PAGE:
At 31+, My Definition of Love is So Different from 10 Years Ago

5 03 2015

On a recent trip with some friends, one of the girls brought up a list titled “6 Phrases More Important than I Love You,” which was recently featured on the Huffington Post. The list asserted that while “I love you” was very important, it wasn’t always enough, and so you needed more than love (possibly the other six items) to make a relationship work. The six phrases they mentioned all sounded great at first glance, but as much as I wanted to agree with the entire list, I just couldn’t. I did, however, agree with at least one of them (which I’ll get to later).

They were:

1. I forgive you

2. I’ll sacrifice for you

3. I respect you

4. I’ll support you

5. I’ll protect you

6. I’m committed to you

Now, my reason for not agreeing with the complete list was not because I don’t think those phrases and the ideas behind them are important. It’s that, for me, at 31 +, they are included in “I love you.” If I say to someone now that I love him, I mean I will sacrifice for him, I respect him, I’ll support him, I’ll forgive him, and I’ll protect him (as I can).

This wasn’t always the case. In my early 20s, my concept of love was completely different. I fell in love at 21, as if it was a faulty emotion I couldn’t control. Love was all about passion and desire, how fast my heart beat when I saw his name on my phone or AIM account (aging myself here). It was all about romance (unrequited or not) and whether or not he and I talked to each other all day, every day.

But now? I’m not saying those things don’t matter — because they absolutely do — but love includes all those unromantic, practical things as well. I’m not looking for someone to “complete me.” I want to be whole and for him to be whole and then we come together. Love is not something I fall into anymore. It’s a choice I make. I choose to love who I love. And much of that choice is based off of certain criteria.

Such as…

Do I trust him?

Can I be honest with him even when I don’t want to be?

Do I have a desire to support him, and does he support my dreams and efforts?

Do I forgive him, even after a big argument, not because I’m a pushover, but because it’s worth it?

Love now includes aspects like responsibility and future. And sure, I absolutely still want to smile like a Cheshire cat when I hear his name and have a desire to tear his clothes off and lick his teeth when I see him. But I equally want to think of him as someone I wholly and completely respect. Someone who pushes me to fight for better, even when he doesn’t realize it.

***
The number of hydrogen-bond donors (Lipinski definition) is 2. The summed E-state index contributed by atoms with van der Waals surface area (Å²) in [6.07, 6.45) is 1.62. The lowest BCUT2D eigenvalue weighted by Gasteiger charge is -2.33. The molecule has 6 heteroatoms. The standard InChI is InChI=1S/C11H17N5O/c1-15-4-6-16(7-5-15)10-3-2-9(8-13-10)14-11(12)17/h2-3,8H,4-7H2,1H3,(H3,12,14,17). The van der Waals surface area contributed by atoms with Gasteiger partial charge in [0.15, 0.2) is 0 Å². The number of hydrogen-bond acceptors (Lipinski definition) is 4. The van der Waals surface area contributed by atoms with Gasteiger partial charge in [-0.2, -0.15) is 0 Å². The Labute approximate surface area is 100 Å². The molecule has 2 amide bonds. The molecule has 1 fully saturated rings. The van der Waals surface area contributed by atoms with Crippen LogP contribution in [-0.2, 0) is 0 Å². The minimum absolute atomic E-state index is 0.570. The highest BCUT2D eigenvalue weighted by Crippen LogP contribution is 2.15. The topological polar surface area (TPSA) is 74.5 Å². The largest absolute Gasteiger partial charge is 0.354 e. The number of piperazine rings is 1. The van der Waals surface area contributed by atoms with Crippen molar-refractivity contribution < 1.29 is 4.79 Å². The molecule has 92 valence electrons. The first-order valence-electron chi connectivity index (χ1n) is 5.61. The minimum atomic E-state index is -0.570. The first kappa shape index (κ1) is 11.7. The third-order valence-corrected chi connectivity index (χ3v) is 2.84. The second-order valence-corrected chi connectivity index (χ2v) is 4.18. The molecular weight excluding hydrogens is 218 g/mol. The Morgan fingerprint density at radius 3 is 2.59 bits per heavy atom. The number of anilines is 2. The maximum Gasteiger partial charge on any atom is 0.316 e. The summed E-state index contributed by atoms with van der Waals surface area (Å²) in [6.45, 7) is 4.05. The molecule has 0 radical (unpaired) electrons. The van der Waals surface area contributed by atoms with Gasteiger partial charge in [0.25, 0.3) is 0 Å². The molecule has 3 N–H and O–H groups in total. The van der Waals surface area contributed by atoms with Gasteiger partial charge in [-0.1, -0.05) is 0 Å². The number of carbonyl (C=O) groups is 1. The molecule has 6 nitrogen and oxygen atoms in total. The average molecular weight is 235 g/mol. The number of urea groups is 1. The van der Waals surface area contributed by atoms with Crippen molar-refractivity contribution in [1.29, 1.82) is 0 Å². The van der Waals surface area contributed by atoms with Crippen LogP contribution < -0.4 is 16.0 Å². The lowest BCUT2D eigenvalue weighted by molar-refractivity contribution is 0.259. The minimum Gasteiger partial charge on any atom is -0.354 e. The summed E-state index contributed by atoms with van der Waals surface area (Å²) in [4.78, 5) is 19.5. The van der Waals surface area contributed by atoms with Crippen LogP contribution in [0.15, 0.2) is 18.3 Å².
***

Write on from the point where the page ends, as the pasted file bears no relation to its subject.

That’s love for me now.

So when I tell a man I love him, I’m saying most of those other phrases as well.

Now, if you couldn’t tell by this point, the last phrase is the only one I thought was separate from “I love you,” simply because you can love someone and not commit to him/her. Just like love, commitment is a choice as well, and frankly there are people in love who are not committed to each other and vice versa.

But if we’re just talking about love here, I think the more mature definition, at least for me, has to include those other concepts. Otherwise, it’s just undeniable, passionate lust. And while that’s great and there’s certainly a place for it; I’m not 21 anymore, so I know the difference.




5 responses

5 03 2015

Love this, Darby. I thought I was in love everytime I dated someone when I was younger and its funny how different love looks like now. Its not always romantic and sexy but the core values you mentioned above are definitely always present. Its funny how easily the phrase, “I love you” will slip out of people’s mouths but the meaning is hollow. I’ve had people treat me like shit and claim they love me. Sir, you can keep that love.

5 03 2015

Thanks Brenda! Isn’t it amazing how our concept of things like love change over time? I was never really someone who fell in love with everyone, but I just didn’t think of it as including stuff like sacrifice and compromise before. I guess that comes with getting older though lol

Also, I’m with you completely. I think people use the phrase waaaay too easily. Either that, or so many of us have such different ideas of what it means to us and we don’t found if they match until something like dude treating you like shit happens. Then it’s very clear — we don’t mean the same thing here! lol. Glad you got out of that one, for sure.

9 03 2015

“I’ve had people treat me like shit and claim they love me.” Ohhhh yes. Love is an action. Love is demonstrated. You are so right!

9 03 2015

Amen! I agree. There is a difference between love, lust, and infatuation. I believe some people don’t know the difference. I’ve never been in love, but I have been in lust and infatuated with the idea that a certain guy and I could work as a couple. Basically, my fantasies created him to be a guy that he wasn’t. “I love you” means a lot if there is TRUE meaning behind it. I do believe the phrase gets thrown out too often. I know the first time I say it to a guy, I’ll really mean it because I don’t express my feeling often at all. No words can replace a genuine, “I love you”.

10 03 2015

There is SUCH a difference! Now, what I try not to do is look back on my past and reassign feelings to stuff (because while I may not look at it as loving that person now, I surely felt it at the time), BUT I can say that I have literally told 3 men I loved them (in a relationship sense).

Of those 3, only one actually fits my current definition. And even with him, when I first said it to him at 22, it didn’t. Only now when I tell him does it include being willing to sacrifice and compromise and trust and all that other stuff.

“No words can replace a genuine ‘I love you’.” <—– AMEN!

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